From the October 2002 Idaho Observer:
D.C. Mayor says cameras will make money for the city
Within the context of this particular edition of The IO, where we are finding adequate fuel to question the intentions of every person in America holding a position in government, we find the story below refreshing in a rather perverse way. At least D.C. Mayor Anthony Williams is honest about his desire for cameras in traffic: His city needs the money. The other aspects of corruption, mismanagement of public funds, the unconstitutionality of surveillance and traffic violations aside, at least Williams admitted that he needed a new, more invasive mechanism through which he can transfer what remains in people's wallets and purses into the coffers of government where it belongs.
WASHINGTON, D.C. -- D.C. Mayor Anthony A. Williams yesterday said he wants to expand the use of traffic cameras because the city needs the money.
The cameras are about safety and revenue, and the way not to pay that tax is to not be speeding, Mr. Williams said.
The mayor's comments were a change from earlier this year, when Mr. Williams told a radio audience in February that the purpose of the traffic cameras was to calm dangerous streets -- not generate revenue for the city.
The latest comments also contradict months of disavowals by Metropolitan Police Chief Charles H. Ramsey, who has steadfastly contended that the cameras are about safety, not revenue.
But on yesterday's Ask the Mayor program on WTOP Radio, Mr. Williams said looming fiscal problems forced the city to get creative in closing a potential $323 million budget deficit.
The only reason we're looking at the enforcement with revenue figures is because we're in such a bind now, Mr. Williams said.
D.C. Council member Phil Mendelson, at-large Democrat, who has been skeptical of the city's electronic law-enforcement programs, said the latest expansion is a clear indication that the city is starting to see the cameras as revenue sources.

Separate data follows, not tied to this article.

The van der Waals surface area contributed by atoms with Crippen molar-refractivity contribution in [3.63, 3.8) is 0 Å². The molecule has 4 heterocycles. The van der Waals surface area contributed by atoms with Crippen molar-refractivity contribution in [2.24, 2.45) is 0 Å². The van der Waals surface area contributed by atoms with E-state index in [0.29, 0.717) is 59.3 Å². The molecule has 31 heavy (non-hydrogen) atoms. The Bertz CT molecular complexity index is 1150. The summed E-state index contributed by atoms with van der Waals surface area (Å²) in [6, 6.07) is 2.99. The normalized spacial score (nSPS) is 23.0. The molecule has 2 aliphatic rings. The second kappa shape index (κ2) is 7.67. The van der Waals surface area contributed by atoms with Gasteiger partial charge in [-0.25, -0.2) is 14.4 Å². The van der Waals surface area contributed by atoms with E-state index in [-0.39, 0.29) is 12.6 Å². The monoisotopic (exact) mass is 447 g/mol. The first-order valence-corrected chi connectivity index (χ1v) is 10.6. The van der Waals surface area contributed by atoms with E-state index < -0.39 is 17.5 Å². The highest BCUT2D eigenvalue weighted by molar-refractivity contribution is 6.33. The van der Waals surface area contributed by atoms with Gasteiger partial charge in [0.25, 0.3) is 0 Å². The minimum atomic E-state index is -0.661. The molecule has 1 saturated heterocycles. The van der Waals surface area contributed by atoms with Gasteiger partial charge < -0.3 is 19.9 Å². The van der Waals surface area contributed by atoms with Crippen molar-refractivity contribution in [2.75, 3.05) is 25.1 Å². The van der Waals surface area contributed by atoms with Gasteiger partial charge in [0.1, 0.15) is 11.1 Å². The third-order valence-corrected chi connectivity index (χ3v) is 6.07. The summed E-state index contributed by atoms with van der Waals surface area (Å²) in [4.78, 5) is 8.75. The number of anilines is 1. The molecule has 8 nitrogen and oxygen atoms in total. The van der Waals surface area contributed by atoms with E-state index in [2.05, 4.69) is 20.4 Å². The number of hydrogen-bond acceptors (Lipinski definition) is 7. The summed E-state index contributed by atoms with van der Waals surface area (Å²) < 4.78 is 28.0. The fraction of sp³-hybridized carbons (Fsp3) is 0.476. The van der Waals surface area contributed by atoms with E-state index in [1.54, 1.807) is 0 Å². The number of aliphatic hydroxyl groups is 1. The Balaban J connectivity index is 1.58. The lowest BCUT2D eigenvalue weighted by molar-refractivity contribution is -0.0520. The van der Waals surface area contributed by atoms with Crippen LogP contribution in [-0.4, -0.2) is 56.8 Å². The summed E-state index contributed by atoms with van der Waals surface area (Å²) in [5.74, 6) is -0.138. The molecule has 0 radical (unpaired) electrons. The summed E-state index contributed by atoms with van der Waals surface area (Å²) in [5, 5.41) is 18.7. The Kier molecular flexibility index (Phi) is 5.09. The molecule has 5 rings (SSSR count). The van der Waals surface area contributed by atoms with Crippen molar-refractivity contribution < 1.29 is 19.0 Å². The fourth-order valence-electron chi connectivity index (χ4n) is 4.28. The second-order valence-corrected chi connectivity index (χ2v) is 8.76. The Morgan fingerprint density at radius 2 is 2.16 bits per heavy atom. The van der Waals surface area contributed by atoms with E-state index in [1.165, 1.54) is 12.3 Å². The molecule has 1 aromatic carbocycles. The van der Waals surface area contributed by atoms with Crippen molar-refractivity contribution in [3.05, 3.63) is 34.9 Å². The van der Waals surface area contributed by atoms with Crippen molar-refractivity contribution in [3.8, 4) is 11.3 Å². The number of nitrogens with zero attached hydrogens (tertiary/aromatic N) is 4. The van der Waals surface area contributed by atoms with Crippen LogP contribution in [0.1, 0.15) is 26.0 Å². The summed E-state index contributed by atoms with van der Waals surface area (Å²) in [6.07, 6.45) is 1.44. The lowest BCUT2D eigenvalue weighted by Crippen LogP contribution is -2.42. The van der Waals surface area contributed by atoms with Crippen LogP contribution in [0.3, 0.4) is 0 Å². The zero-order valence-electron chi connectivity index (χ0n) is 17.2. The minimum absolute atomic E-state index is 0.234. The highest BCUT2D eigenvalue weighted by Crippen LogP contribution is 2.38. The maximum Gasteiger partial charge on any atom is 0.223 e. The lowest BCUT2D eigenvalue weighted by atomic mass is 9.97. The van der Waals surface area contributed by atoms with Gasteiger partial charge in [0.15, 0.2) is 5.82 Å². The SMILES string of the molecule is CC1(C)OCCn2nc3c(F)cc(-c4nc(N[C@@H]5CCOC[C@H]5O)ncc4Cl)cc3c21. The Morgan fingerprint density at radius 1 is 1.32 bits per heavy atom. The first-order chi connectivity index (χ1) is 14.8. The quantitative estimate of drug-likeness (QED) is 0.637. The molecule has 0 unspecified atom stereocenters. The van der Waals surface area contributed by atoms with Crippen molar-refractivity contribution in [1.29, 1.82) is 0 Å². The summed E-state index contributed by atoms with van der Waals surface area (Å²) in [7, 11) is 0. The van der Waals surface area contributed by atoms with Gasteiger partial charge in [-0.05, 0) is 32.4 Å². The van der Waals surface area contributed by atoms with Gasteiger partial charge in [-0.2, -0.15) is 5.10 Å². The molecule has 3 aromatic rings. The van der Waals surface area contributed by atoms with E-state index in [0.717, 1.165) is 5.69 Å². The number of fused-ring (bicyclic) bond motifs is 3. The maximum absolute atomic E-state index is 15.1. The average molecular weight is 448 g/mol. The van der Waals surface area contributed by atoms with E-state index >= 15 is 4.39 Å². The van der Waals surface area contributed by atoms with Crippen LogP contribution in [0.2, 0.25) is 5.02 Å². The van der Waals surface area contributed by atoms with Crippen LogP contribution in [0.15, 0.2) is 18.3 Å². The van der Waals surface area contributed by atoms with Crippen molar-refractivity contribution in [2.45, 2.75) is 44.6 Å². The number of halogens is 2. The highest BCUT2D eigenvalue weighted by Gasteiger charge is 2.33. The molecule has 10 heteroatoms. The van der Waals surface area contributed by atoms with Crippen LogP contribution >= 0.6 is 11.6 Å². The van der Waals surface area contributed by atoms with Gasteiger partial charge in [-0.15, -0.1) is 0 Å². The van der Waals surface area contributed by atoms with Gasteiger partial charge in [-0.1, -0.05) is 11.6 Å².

Mr. Williams also discussed on the program his ongoing budget negotiations with the council. He said he is still hoping to gain support for a surcharge tax for the wealthy.
Council Chairman Linda W. Cropp, at-large Democrat, said there is no support in the legislative body for income-tax increases.
Williams appeared to back off the initiative, saying, I'm turning to my own counsel and the people to determine whether I should continue to put up this fight.
He said he turned over his final proposal to the council yesterday. The council will hold hearings on the revised budget today and vote on the new fiscal package Tuesday.
The budget plan includes significant cuts in new spending, and several more cuts for city agencies.
The mayor and the council also have put in several revenue generators, such as an increase in the cigarette tax, and fees for 911 service and fire-code violations, as well as the expanded traffic-camera program.
The new budget must be in the hands of Congress by Oct. 2.
The expanded camera program was part of the mayor's budget proposal submitted to the D.C. Council this week. The plan calls for five additional speed cameras, bringing the city's total to 10, and exercising the speed-camera function in the District's existing 39 red-light cameras.
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